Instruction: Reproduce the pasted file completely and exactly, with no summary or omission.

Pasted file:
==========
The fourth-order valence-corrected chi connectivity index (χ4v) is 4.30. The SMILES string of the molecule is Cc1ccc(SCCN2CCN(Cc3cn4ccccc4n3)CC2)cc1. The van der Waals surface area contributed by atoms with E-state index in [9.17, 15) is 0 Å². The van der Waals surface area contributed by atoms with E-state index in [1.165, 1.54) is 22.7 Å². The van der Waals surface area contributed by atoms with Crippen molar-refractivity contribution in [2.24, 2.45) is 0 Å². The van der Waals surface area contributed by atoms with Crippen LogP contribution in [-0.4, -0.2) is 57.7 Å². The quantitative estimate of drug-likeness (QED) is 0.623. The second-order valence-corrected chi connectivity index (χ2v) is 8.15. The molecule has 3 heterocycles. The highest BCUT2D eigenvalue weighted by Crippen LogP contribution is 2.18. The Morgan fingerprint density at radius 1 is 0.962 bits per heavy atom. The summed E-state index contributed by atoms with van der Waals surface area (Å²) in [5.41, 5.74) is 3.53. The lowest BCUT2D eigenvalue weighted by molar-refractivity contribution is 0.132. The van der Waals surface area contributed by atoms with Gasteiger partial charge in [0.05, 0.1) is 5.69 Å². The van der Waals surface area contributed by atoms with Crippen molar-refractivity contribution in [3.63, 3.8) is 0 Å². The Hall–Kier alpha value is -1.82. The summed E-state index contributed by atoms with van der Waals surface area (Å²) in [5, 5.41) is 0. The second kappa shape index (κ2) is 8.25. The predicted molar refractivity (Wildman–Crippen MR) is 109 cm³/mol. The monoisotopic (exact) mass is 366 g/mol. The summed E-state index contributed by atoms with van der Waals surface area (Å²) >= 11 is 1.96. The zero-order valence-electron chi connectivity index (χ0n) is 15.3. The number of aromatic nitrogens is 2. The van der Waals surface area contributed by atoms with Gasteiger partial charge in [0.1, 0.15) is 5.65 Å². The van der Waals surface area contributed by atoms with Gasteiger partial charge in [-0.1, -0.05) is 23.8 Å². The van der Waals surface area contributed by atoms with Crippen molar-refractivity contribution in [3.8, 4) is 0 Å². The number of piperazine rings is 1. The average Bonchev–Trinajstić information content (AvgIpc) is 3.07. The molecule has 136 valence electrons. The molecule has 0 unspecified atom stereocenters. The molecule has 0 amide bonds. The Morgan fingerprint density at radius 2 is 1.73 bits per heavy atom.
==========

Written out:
The fourth-order valence-corrected chi connectivity index (χ4v) is 4.30. The SMILES string of the molecule is Cc1ccc(SCCN2CCN(Cc3cn4ccccc4n3)CC2)cc1. The van der Waals surface area contributed by atoms with E-state index in [9.17, 15) is 0 Å². The van der Waals surface area contributed by atoms with E-state index in [1.165, 1.54) is 22.7 Å². The van der Waals surface area contributed by atoms with Crippen molar-refractivity contribution in [2.24, 2.45) is 0 Å². The van der Waals surface area contributed by atoms with Crippen LogP contribution in [-0.4, -0.2) is 57.7 Å². The quantitative estimate of drug-likeness (QED) is 0.623. The second-order valence-corrected chi connectivity index (χ2v) is 8.15. The molecule has 3 heterocycles. The highest BCUT2D eigenvalue weighted by Crippen LogP contribution is 2.18. The Morgan fingerprint density at radius 1 is 0.962 bits per heavy atom. The summed E-state index contributed by atoms with van der Waals surface area (Å²) in [5.41, 5.74) is 3.53. The lowest BCUT2D eigenvalue weighted by molar-refractivity contribution is 0.132. The van der Waals surface area contributed by atoms with Gasteiger partial charge in [0.05, 0.1) is 5.69 Å². The van der Waals surface area contributed by atoms with Crippen molar-refractivity contribution in [3.63, 3.8) is 0 Å². The Hall–Kier alpha value is -1.82. The summed E-state index contributed by atoms with van der Waals surface area (Å²) in [5, 5.41) is 0. The second kappa shape index (κ2) is 8.25. The predicted molar refractivity (Wildman–Crippen MR) is 109 cm³/mol. The monoisotopic (exact) mass is 366 g/mol. The summed E-state index contributed by atoms with van der Waals surface area (Å²) >= 11 is 1.96. The zero-order valence-electron chi connectivity index (χ0n) is 15.3. The number of aromatic nitrogens is 2. The van der Waals surface area contributed by atoms with Gasteiger partial charge in [0.1, 0.15) is 5.65 Å². The van der Waals surface area contributed by atoms with Gasteiger partial charge in [-0.1, -0.05) is 23.8 Å². The van der Waals surface area contributed by atoms with Crippen molar-refractivity contribution in [3.8, 4) is 0 Å². The number of piperazine rings is 1. The average Bonchev–Trinajstić information content (AvgIpc) is 3.07. The molecule has 136 valence electrons. The molecule has 0 unspecified atom stereocenters. The molecule has 0 amide bonds. The Morgan fingerprint density at radius 2 is 1.73 bits per heavy atom.